To read the rest of this article or download the MP3 version, click on "Is Belief in Alien Life Harmless?"
  

Thursday, June 15, 2017

Those Who Never Heard the Gospel

A subject of debate has existed for a very long time regarding the salvation of those who never heard the gospel. It's a fair question, and many Christians have wondered about it. Misotheists have also used it for the purposes of ridicule, even though the incoherent atheistic worldview should not allow them to care about the actions of God who they claim does not exist. "Why should there be only one way to your God?" can be replied with, "God did not have to provide any way to sinful humanity, but he gives both justice and mercy".


Salvation through Jesus Christ as taught in the Bible
Credit: Pixabay / jclk8888
God's Word tells us to share the gospel, and emphasizes the importance of doing so. We must be read (1 Peter 3:15, Matt. 28:18-20). It's vital to be true to Scripture, and not resort to subjective claims of "God told me such and so", or "I was led by the Spirit". Making things up does not work, either, and we cannot assume that someone will be saved based on...wishful thinking? Good feelings? Making excuses? We must stay true to what God has revealed to us in the Bible. It is also important to use a creation foundation in this increasingly pagan evolutionary culture, as Genesis is the source of all major Christian doctrines.

What follows are two feedback articles, the second of which is a direct response to the first one. I hope you will read both of them.
Charles S. United States, writes:
It is my understanding that everyone will have an opportunity to accept or reject Christ. I am sure that down through history and even today there are people who have never had that opportunity. People in some obscure tribe who may have never even knew who Christ was. Young children and babies who had no understanding of who Christ is. My question is what happens to those people? Will they, at some future time be given the opportunity to accept or reject Christ? Will they again be born to live again as humans to have that opportunity to accept or reject Christ. I understand that once we die we no longer have that chance to accept or reject Christ. Thank you for allowing me to ask this question. I look forward to your answer.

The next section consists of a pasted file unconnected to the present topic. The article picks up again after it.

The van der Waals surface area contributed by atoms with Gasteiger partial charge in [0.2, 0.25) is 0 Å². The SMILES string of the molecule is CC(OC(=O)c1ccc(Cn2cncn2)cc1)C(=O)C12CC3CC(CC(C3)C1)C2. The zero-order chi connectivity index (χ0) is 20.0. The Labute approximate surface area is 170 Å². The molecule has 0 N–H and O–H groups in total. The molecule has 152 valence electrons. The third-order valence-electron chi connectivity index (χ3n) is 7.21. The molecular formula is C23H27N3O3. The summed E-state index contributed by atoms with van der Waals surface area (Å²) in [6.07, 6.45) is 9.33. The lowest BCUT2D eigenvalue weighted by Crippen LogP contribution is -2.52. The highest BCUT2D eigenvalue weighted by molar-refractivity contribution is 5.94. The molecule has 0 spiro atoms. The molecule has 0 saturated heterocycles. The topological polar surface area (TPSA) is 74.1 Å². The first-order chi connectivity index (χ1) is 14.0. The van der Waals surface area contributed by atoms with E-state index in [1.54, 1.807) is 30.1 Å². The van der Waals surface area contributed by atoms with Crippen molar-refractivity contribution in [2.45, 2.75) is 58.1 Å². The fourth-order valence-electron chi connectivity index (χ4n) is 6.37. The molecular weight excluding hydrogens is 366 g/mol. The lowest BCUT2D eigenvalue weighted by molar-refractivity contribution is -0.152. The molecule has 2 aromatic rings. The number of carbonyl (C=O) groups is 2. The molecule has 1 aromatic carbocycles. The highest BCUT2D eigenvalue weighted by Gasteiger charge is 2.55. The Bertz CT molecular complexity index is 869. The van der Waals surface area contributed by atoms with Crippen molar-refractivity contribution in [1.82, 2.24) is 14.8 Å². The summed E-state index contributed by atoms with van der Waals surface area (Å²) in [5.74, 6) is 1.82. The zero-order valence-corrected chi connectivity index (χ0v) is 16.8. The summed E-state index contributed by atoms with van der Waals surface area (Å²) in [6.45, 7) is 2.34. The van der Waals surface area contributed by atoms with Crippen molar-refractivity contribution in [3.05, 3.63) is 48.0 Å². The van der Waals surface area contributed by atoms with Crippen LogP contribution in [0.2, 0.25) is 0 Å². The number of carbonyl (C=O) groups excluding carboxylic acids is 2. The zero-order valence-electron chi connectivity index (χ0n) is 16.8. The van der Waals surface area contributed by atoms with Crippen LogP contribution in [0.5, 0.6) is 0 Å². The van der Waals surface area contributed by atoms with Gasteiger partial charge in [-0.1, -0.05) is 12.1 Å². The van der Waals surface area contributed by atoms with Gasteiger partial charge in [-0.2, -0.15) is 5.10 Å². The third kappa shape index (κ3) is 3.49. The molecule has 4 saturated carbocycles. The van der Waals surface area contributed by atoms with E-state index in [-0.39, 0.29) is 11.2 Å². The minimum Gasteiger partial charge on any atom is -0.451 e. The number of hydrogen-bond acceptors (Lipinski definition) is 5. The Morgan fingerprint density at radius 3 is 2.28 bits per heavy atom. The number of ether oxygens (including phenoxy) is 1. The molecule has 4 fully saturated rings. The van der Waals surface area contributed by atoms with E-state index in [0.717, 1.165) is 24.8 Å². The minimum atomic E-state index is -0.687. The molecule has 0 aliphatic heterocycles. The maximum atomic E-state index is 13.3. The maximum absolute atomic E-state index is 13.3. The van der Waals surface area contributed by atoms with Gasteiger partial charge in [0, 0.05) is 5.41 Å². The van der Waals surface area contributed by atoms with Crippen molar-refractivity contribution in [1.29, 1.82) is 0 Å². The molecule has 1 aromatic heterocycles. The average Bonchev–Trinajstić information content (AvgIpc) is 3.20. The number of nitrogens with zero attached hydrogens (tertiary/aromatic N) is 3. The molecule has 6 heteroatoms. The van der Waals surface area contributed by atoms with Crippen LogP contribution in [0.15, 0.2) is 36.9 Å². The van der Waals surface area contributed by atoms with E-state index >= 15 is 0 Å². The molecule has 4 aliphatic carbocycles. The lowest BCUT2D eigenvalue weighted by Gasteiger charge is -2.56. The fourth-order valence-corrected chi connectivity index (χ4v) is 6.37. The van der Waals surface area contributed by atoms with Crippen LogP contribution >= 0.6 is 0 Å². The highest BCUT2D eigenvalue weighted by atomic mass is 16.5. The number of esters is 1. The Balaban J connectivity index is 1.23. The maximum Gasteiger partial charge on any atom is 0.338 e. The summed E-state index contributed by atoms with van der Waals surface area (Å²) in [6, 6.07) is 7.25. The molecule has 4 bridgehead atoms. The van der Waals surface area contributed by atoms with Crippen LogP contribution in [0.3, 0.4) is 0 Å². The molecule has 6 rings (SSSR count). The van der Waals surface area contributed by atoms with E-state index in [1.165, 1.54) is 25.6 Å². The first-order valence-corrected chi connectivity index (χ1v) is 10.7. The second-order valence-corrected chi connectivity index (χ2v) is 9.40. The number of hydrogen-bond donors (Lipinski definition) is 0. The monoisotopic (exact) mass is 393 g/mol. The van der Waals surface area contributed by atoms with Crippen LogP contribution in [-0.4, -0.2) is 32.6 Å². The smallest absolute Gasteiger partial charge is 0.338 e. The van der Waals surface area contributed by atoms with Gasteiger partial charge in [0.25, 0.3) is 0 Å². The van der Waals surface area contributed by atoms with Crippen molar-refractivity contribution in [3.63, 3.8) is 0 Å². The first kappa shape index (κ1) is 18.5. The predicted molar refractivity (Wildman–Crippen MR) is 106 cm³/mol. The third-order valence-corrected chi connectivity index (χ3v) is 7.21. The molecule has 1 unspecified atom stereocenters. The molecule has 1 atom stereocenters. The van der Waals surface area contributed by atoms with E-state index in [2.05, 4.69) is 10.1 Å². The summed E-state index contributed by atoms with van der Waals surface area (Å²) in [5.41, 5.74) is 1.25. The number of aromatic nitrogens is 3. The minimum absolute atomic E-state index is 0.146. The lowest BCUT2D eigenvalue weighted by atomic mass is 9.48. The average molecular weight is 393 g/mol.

Lita Cosner, CMI-US, responds:

Dear Charles,

Thanks for writing in. Scripture says, “it is appointed for man to die once, and after that comes the judgment” (Hebrews 9:27). This indicates that we all only have one life in which to respond to the Gospel. As I’ve said before, while the Bible doesn’t tell us everything we’d like to know about salvation, it tells us everything we need to know. With that in mind, here are a few principles which help us to think through this difficult issue.
To see the rest of Lita's response, click on "What about those who have never heard the Gospel?" The next article follows:
Among the responses to the article What about those who have never heard the Gospel?, there were some professing Christians who seemed unclear about some of the basic realities of the Gospel. We publish one reader’s comments and my responses below in the hopes that it will be edifying for those reading it, and that it may clarify biblical doctrine for those unclear on these matters.

Warren E. from New Zealand wrote:

The photo of Huka Falls is so appropriate for the article as it shows a photo taken from the walking bridge across the ‘raging torrent’. The viewer is unaware of the bridge, but nevertheless it has saved them from almost certain death! While visiting a friend and devout Jew in hospital in the 1980s, who died a few days later, I wanted to tell him about Jesus, but the Lord spoke to me and showed me a truth about John 14:6—Jesus is the only way, but some people may never know of, or see the ‘Bridge’ (Jesus) and yet God saves them through their faith in Him. My daughter died at 15 months old, and while we can and do believe she was saved, she can only enter heaven through Jesus. I believe my friend (like many living in ‘un-reached’ parts of the world) was saved through his faith in the one true God and creator and also, as he entered Heaven he saw the ‘Bridge’ over which he passed.
Lita Cosner responded:
To see her response, click on "Must we believe in Christ to be saved?"